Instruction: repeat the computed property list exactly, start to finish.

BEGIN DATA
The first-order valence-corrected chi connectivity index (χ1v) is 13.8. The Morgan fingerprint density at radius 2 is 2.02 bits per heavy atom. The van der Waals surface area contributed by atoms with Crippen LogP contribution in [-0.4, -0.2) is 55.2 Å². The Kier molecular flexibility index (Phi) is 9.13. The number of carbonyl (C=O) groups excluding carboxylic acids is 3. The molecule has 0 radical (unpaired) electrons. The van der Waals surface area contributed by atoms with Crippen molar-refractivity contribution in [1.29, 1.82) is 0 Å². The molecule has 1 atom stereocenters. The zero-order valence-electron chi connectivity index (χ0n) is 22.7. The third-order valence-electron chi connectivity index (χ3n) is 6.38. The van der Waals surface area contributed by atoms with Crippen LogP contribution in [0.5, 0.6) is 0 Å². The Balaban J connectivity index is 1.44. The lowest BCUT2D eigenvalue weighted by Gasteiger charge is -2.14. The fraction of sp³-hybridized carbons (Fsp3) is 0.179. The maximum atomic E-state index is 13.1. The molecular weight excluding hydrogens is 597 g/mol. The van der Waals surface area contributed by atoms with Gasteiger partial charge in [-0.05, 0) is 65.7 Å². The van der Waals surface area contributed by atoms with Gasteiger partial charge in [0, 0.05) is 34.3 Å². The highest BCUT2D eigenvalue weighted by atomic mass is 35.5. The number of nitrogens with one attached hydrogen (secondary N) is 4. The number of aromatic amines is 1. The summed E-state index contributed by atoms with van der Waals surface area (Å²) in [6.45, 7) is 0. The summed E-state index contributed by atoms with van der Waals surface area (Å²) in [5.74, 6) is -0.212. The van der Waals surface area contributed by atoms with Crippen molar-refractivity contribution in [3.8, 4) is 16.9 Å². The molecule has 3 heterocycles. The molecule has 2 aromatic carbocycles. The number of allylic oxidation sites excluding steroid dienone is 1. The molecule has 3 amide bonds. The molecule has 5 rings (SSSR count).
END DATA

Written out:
The first-order valence-corrected chi connectivity index (χ1v) is 13.8. The Morgan fingerprint density at radius 2 is 2.02 bits per heavy atom. The van der Waals surface area contributed by atoms with Crippen LogP contribution in [-0.4, -0.2) is 55.2 Å². The Kier molecular flexibility index (Phi) is 9.13. The number of carbonyl (C=O) groups excluding carboxylic acids is 3. The molecule has 0 radical (unpaired) electrons. The van der Waals surface area contributed by atoms with Crippen molar-refractivity contribution in [1.29, 1.82) is 0 Å². The molecule has 1 atom stereocenters. The zero-order valence-electron chi connectivity index (χ0n) is 22.7. The third-order valence-electron chi connectivity index (χ3n) is 6.38. The van der Waals surface area contributed by atoms with Crippen LogP contribution in [0.5, 0.6) is 0 Å². The Balaban J connectivity index is 1.44. The lowest BCUT2D eigenvalue weighted by Gasteiger charge is -2.14. The fraction of sp³-hybridized carbons (Fsp3) is 0.179. The maximum atomic E-state index is 13.1. The molecular weight excluding hydrogens is 597 g/mol. The van der Waals surface area contributed by atoms with Gasteiger partial charge in [-0.05, 0) is 65.7 Å². The van der Waals surface area contributed by atoms with Gasteiger partial charge in [0, 0.05) is 34.3 Å². The highest BCUT2D eigenvalue weighted by atomic mass is 35.5. The number of nitrogens with one attached hydrogen (secondary N) is 4. The number of aromatic amines is 1. The summed E-state index contributed by atoms with van der Waals surface area (Å²) in [6.45, 7) is 0. The summed E-state index contributed by atoms with van der Waals surface area (Å²) in [5.74, 6) is -0.212. The van der Waals surface area contributed by atoms with Crippen molar-refractivity contribution in [3.8, 4) is 16.9 Å². The molecule has 3 heterocycles. The molecule has 2 aromatic carbocycles. The number of allylic oxidation sites excluding steroid dienone is 1. The molecule has 3 amide bonds. The molecule has 5 rings (SSSR count).